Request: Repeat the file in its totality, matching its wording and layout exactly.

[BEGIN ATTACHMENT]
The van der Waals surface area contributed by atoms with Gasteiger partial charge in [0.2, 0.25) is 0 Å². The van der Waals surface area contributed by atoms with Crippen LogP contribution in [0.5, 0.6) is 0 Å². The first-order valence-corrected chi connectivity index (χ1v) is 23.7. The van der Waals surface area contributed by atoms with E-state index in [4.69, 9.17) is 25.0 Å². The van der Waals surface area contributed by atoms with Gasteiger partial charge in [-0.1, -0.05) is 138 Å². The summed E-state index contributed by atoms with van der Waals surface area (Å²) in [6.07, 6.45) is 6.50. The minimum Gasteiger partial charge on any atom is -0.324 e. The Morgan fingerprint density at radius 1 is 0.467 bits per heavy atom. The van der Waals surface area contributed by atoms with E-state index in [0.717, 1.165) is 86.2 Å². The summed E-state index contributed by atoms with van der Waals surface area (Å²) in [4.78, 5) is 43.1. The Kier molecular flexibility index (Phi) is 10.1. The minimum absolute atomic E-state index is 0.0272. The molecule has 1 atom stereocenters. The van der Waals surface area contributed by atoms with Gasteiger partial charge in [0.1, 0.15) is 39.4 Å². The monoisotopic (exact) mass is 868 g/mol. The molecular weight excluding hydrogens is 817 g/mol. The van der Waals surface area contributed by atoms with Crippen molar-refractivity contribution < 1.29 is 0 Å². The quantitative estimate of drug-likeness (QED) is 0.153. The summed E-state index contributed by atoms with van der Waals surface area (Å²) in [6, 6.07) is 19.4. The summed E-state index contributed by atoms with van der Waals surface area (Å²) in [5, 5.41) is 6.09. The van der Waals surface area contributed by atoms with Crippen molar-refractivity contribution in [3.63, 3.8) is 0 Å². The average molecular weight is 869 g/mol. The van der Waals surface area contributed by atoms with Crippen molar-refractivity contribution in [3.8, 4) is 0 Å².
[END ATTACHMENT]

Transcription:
The van der Waals surface area contributed by atoms with Gasteiger partial charge in [0.2, 0.25) is 0 Å². The van der Waals surface area contributed by atoms with Crippen LogP contribution in [0.5, 0.6) is 0 Å². The first-order valence-corrected chi connectivity index (χ1v) is 23.7. The van der Waals surface area contributed by atoms with E-state index in [4.69, 9.17) is 25.0 Å². The van der Waals surface area contributed by atoms with Gasteiger partial charge in [-0.1, -0.05) is 138 Å². The summed E-state index contributed by atoms with van der Waals surface area (Å²) in [6.07, 6.45) is 6.50. The minimum Gasteiger partial charge on any atom is -0.324 e. The Morgan fingerprint density at radius 1 is 0.467 bits per heavy atom. The van der Waals surface area contributed by atoms with E-state index in [0.717, 1.165) is 86.2 Å². The summed E-state index contributed by atoms with van der Waals surface area (Å²) in [4.78, 5) is 43.1. The Kier molecular flexibility index (Phi) is 10.1. The minimum absolute atomic E-state index is 0.0272. The molecule has 1 atom stereocenters. The van der Waals surface area contributed by atoms with Gasteiger partial charge in [0.1, 0.15) is 39.4 Å². The monoisotopic (exact) mass is 868 g/mol. The molecular weight excluding hydrogens is 817 g/mol. The van der Waals surface area contributed by atoms with Crippen molar-refractivity contribution < 1.29 is 0 Å². The quantitative estimate of drug-likeness (QED) is 0.153. The summed E-state index contributed by atoms with van der Waals surface area (Å²) in [6, 6.07) is 19.4. The summed E-state index contributed by atoms with van der Waals surface area (Å²) in [5, 5.41) is 6.09. The van der Waals surface area contributed by atoms with Crippen molar-refractivity contribution in [3.63, 3.8) is 0 Å². The average molecular weight is 869 g/mol. The van der Waals surface area contributed by atoms with Crippen molar-refractivity contribution in [3.8, 4) is 0 Å².